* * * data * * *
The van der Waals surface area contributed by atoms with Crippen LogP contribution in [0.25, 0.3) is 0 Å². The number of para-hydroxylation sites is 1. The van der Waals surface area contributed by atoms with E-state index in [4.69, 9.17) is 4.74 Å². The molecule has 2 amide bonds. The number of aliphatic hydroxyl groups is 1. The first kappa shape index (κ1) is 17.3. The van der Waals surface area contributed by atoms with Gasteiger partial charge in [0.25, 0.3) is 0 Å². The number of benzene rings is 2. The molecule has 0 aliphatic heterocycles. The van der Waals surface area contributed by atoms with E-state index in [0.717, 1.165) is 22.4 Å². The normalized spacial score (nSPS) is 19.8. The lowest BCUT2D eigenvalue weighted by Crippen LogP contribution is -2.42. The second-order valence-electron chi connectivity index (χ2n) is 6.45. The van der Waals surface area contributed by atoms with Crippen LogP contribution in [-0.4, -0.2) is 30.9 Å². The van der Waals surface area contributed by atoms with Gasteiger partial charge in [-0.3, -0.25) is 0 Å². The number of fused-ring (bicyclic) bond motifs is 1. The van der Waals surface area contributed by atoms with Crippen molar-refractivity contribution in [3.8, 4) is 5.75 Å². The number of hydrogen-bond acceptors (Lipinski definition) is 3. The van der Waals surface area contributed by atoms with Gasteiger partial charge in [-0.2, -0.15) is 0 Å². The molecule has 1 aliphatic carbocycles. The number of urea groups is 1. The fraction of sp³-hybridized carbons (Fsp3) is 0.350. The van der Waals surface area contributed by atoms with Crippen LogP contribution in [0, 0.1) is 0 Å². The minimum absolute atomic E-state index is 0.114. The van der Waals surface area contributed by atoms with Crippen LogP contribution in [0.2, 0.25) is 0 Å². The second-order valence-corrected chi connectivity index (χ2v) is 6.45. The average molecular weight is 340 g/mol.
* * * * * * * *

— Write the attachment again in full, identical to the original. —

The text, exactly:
The van der Waals surface area contributed by atoms with Crippen LogP contribution in [0.25, 0.3) is 0 Å². The number of para-hydroxylation sites is 1. The van der Waals surface area contributed by atoms with E-state index in [4.69, 9.17) is 4.74 Å². The molecule has 2 amide bonds. The number of aliphatic hydroxyl groups is 1. The first kappa shape index (κ1) is 17.3. The van der Waals surface area contributed by atoms with Gasteiger partial charge in [0.25, 0.3) is 0 Å². The number of benzene rings is 2. The molecule has 0 aliphatic heterocycles. The van der Waals surface area contributed by atoms with E-state index in [0.717, 1.165) is 22.4 Å². The normalized spacial score (nSPS) is 19.8. The lowest BCUT2D eigenvalue weighted by Crippen LogP contribution is -2.42. The second-order valence-electron chi connectivity index (χ2n) is 6.45. The van der Waals surface area contributed by atoms with Crippen LogP contribution in [-0.4, -0.2) is 30.9 Å². The van der Waals surface area contributed by atoms with Gasteiger partial charge in [-0.3, -0.25) is 0 Å². The number of fused-ring (bicyclic) bond motifs is 1. The van der Waals surface area contributed by atoms with Crippen molar-refractivity contribution in [3.8, 4) is 5.75 Å². The number of hydrogen-bond acceptors (Lipinski definition) is 3. The van der Waals surface area contributed by atoms with Gasteiger partial charge in [-0.2, -0.15) is 0 Å². The molecule has 1 aliphatic carbocycles. The number of urea groups is 1. The fraction of sp³-hybridized carbons (Fsp3) is 0.350. The van der Waals surface area contributed by atoms with Crippen LogP contribution in [0, 0.1) is 0 Å². The minimum absolute atomic E-state index is 0.114. The van der Waals surface area contributed by atoms with Crippen LogP contribution in [0.2, 0.25) is 0 Å². The second-order valence-corrected chi connectivity index (χ2v) is 6.45. The average molecular weight is 340 g/mol.